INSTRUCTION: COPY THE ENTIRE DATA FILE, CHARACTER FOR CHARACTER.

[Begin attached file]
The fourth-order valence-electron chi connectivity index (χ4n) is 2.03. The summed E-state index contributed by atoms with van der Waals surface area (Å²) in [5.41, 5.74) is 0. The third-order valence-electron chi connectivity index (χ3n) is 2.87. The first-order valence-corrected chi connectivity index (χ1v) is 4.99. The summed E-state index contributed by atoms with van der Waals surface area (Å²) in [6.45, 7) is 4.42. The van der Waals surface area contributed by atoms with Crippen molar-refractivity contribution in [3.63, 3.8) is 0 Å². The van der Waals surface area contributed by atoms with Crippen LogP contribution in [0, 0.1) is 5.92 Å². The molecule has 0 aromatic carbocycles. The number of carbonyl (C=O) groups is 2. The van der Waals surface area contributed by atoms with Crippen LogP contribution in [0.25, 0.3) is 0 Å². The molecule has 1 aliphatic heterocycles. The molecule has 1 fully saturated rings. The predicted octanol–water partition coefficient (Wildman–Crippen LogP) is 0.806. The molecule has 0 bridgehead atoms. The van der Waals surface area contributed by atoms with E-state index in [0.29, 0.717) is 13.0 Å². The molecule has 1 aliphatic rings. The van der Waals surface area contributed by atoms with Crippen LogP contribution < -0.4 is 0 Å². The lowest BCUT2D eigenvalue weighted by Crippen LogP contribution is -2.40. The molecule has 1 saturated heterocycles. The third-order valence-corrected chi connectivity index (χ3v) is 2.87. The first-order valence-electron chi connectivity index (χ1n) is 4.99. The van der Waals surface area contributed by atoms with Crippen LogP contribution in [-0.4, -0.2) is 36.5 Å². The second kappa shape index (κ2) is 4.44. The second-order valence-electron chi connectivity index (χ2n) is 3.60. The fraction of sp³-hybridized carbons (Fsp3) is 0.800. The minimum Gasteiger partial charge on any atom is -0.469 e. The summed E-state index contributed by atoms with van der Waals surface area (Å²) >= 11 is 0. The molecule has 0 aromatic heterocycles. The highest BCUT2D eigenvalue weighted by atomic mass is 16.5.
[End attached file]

The fourth-order valence-electron chi connectivity index (χ4n) is 2.03. The summed E-state index contributed by atoms with van der Waals surface area (Å²) in [5.41, 5.74) is 0. The third-order valence-electron chi connectivity index (χ3n) is 2.87. The first-order valence-corrected chi connectivity index (χ1v) is 4.99. The summed E-state index contributed by atoms with van der Waals surface area (Å²) in [6.45, 7) is 4.42. The van der Waals surface area contributed by atoms with Crippen molar-refractivity contribution in [3.63, 3.8) is 0 Å². The van der Waals surface area contributed by atoms with Crippen LogP contribution in [0, 0.1) is 5.92 Å². The molecule has 0 aromatic carbocycles. The number of carbonyl (C=O) groups is 2. The van der Waals surface area contributed by atoms with Crippen LogP contribution in [0.25, 0.3) is 0 Å². The molecule has 1 aliphatic heterocycles. The molecule has 1 fully saturated rings. The predicted octanol–water partition coefficient (Wildman–Crippen LogP) is 0.806. The molecule has 0 bridgehead atoms. The van der Waals surface area contributed by atoms with E-state index in [0.29, 0.717) is 13.0 Å². The molecule has 1 aliphatic rings. The van der Waals surface area contributed by atoms with Crippen LogP contribution < -0.4 is 0 Å². The lowest BCUT2D eigenvalue weighted by Crippen LogP contribution is -2.40. The molecule has 1 saturated heterocycles. The third-order valence-corrected chi connectivity index (χ3v) is 2.87. The first-order valence-electron chi connectivity index (χ1n) is 4.99. The van der Waals surface area contributed by atoms with Crippen LogP contribution in [-0.4, -0.2) is 36.5 Å². The second kappa shape index (κ2) is 4.44. The second-order valence-electron chi connectivity index (χ2n) is 3.60. The fraction of sp³-hybridized carbons (Fsp3) is 0.800. The minimum Gasteiger partial charge on any atom is -0.469 e. The summed E-state index contributed by atoms with van der Waals surface area (Å²) >= 11 is 0. The molecule has 0 aromatic heterocycles. The highest BCUT2D eigenvalue weighted by atomic mass is 16.5.